As time passed, CLC had developed primarily into a vendor-based business operating as the F&I group for manufacturers. By 2002, the CLC partners recognized that through the consolidation of the leasing industry, it was becoming more and more difficult to compete for business without some form of differentiation from their competitors.

In 2002, the four re-examined their business from the inside out, and in what could be seen as a surprising move — 
the company declared war on itself. The owners set forth goals to bring CLC to the next level and developed a prioritized task list of required actions. The ownership and management group ran with various components of the plan.

CLC took a hard look at its originations platform with the desire to extrapolate the platform into a much larger machine. As a result, CLC took its collective knowledge and experience and developed a proprietary originations platform. This course of action and the ensuing outcome gave the company greater flexibility in all of its functions and provided its customers with a much greater level of service. And, by developing its own system, SunBridge Capital — which re-branded itself in 2005 — could mold its new originations platform to both its own and its customers’ needs.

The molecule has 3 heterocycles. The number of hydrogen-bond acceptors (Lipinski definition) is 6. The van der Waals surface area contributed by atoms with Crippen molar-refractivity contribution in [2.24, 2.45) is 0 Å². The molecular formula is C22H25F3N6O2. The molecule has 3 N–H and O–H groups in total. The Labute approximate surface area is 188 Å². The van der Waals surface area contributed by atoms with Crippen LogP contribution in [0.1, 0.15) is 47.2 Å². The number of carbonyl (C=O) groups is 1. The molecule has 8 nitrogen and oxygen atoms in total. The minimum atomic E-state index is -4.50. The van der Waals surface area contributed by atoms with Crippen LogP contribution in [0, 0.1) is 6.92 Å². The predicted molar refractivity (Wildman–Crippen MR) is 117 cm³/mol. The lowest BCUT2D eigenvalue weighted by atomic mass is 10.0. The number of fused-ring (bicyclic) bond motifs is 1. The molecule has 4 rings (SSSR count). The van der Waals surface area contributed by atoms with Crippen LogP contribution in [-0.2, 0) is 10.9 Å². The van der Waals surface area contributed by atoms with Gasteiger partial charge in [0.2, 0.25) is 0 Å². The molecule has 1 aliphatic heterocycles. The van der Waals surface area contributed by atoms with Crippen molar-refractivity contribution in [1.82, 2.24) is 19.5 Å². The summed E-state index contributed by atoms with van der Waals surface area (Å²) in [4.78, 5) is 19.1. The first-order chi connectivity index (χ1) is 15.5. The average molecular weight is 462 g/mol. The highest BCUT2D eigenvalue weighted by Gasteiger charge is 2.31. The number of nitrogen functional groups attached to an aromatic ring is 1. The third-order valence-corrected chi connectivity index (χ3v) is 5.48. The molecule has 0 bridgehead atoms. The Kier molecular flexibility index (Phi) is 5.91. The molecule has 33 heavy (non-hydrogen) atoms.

SunBridge continued to look at the world differently and eventually decided to originate through the equipment leasing broker community and at the same time, kept an open mind to vendor-based business as well. It took a look at its credit decisioning tools. Not surprisingly, SunBridge took a similar course with credit decisioning as it did with its origination platform and developed its own scoring model, based on its own experiences and needs.